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Subnet mask


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8 replies to this topic

#1 raj29

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Posted 07 March 2009 - 03:59 AM

:thumbsup:What is subnet mask? Why people some times change their default subnet mask?
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#2 burn1337

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Posted 07 March 2009 - 06:17 PM

The subnet mask is basically what tells the network how deep a computer is in the network for one ip address... For instance your first router would give the subnet mask of 255.255.255.0 the next router on the chain would give 255.255.0.0 (with both routers on the ip of 192.168.1.1)... If you change the router Ip's say first router is 192.168.1.1, the next in the chain would be 192.168.2.1, or 192.168.3.1... Then you can get around having to change the subnet mask...

#3 patbox

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Posted 07 March 2009 - 11:15 PM

The subnet mask is basically what tells the network how deep a computer is in the network for one ip address... For instance your first router would give the subnet mask of 255.255.255.0 the next router on the chain would give 255.255.0.0 (with both routers on the ip of 192.168.1.1)... If you change the router Ip's say first router is 192.168.1.1, the next in the chain would be 192.168.2.1, or 192.168.3.1... Then you can get around having to change the subnet mask...


Ok, but why do we need the subnetmask at all? I understand that each PC or router has its own IP. I also understand that the gateway for my PC is my router's IP. But I also have a problem understanding what does the subnetmask stand for? Can I change it to 111.111.111.0 instead of 255.255.255.0? Can I delete it?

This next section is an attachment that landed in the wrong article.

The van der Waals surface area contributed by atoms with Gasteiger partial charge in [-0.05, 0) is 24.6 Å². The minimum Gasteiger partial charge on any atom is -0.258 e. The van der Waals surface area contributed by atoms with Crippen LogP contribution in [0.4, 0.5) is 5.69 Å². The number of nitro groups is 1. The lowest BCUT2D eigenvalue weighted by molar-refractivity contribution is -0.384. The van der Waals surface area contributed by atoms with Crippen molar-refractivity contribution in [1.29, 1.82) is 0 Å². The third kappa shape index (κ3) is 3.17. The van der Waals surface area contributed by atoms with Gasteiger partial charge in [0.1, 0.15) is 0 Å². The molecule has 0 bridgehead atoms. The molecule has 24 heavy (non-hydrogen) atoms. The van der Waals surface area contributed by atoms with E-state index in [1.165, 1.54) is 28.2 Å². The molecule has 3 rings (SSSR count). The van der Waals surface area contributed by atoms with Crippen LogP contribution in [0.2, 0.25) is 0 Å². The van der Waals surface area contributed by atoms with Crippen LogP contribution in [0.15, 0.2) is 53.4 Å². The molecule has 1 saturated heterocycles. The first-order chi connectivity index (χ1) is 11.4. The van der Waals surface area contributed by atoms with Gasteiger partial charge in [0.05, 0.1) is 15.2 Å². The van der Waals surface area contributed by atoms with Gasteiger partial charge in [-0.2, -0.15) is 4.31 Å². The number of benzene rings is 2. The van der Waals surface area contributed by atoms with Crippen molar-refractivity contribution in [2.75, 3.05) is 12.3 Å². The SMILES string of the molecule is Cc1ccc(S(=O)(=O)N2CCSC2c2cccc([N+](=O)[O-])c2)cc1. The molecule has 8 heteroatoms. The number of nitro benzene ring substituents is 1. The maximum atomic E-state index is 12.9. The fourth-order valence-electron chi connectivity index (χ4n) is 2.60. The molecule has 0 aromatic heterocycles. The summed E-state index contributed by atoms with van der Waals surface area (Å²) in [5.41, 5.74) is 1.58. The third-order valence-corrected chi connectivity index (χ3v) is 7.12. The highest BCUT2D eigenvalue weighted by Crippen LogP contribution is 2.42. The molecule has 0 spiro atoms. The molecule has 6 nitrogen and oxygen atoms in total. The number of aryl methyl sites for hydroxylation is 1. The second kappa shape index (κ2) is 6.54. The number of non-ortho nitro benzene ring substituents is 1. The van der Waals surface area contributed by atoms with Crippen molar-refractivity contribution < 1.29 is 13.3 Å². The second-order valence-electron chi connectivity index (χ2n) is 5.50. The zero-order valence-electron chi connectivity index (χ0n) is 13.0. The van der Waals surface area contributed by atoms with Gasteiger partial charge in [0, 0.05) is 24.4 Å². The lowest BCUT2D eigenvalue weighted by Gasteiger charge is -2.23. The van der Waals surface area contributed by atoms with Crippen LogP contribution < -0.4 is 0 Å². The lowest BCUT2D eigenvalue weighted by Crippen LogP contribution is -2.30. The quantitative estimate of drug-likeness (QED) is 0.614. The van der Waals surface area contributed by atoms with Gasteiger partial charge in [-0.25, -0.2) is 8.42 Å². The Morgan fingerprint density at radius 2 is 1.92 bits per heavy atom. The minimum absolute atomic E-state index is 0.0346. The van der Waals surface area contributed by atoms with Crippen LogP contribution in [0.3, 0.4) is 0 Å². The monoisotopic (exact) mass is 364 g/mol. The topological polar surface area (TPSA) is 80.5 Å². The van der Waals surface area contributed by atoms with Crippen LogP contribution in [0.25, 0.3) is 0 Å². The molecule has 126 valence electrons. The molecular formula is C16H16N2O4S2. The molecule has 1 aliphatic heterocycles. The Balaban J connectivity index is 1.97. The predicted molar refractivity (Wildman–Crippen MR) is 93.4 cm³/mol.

From your post I understood that you would need subnet mask only if you want to call 2 different routers with the same IP. But why would anyone want to do that?
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#4 raj29

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Posted 08 March 2009 - 06:05 AM

Thank you burn1337 for your valuable information. But still it is not very clear to me. As patbox- I also wanted to know the same question?
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#5 tos226

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Posted 09 March 2009 - 01:16 PM

Subnet mask controls how many bits of the IP address belong to your computer, how many to the router(s).
In a typical home setup of computers and routers, 8 bits belong to the computer (rightmost number after the dot), and remaining 24 bits belong to the network.
Mask is used to, well, mask - which is a logical AND operation (1 and 1=1, 1 and 0=0).
More here
http://en.wikipedia.org/wiki/Subnetwork
and of course on our own forum is a related tutorial
http://www.bleepingcomputer.com/tutorials/ip-addresses-explained/

Edited by tos226, 09 March 2009 - 01:21 PM.


#6 raj29

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Posted 14 March 2009 - 02:15 AM

Thank you very much. Now it is really clear to me.
I am the Saint and the Soldier that walks in Peace. I am the Humble dust of your feet, But don't think my Spirituality makes me weak. The Heavens will roar if my Sword were to speak...

#7 patbox

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Posted 14 March 2009 - 07:00 AM

Thank you very much. Now it is really clear to me.


Tos226 is the best :thumbsup:

@raj29: there are also cool tutorial on networking here at bleepingcomputer under the tutorials tab.
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#8 Monty007

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Posted 16 March 2009 - 04:56 PM

Hi, if you want to play around with IPs ect go to this site and you can see what happends when you change settings ect. http://www.subnet-calculator.com/subnet.php?net_class=B
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#9 burn1337

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Posted 18 March 2009 - 04:03 AM

Sorry I was not here to make it more clear for you, and thank you tos for clearing it up for me.




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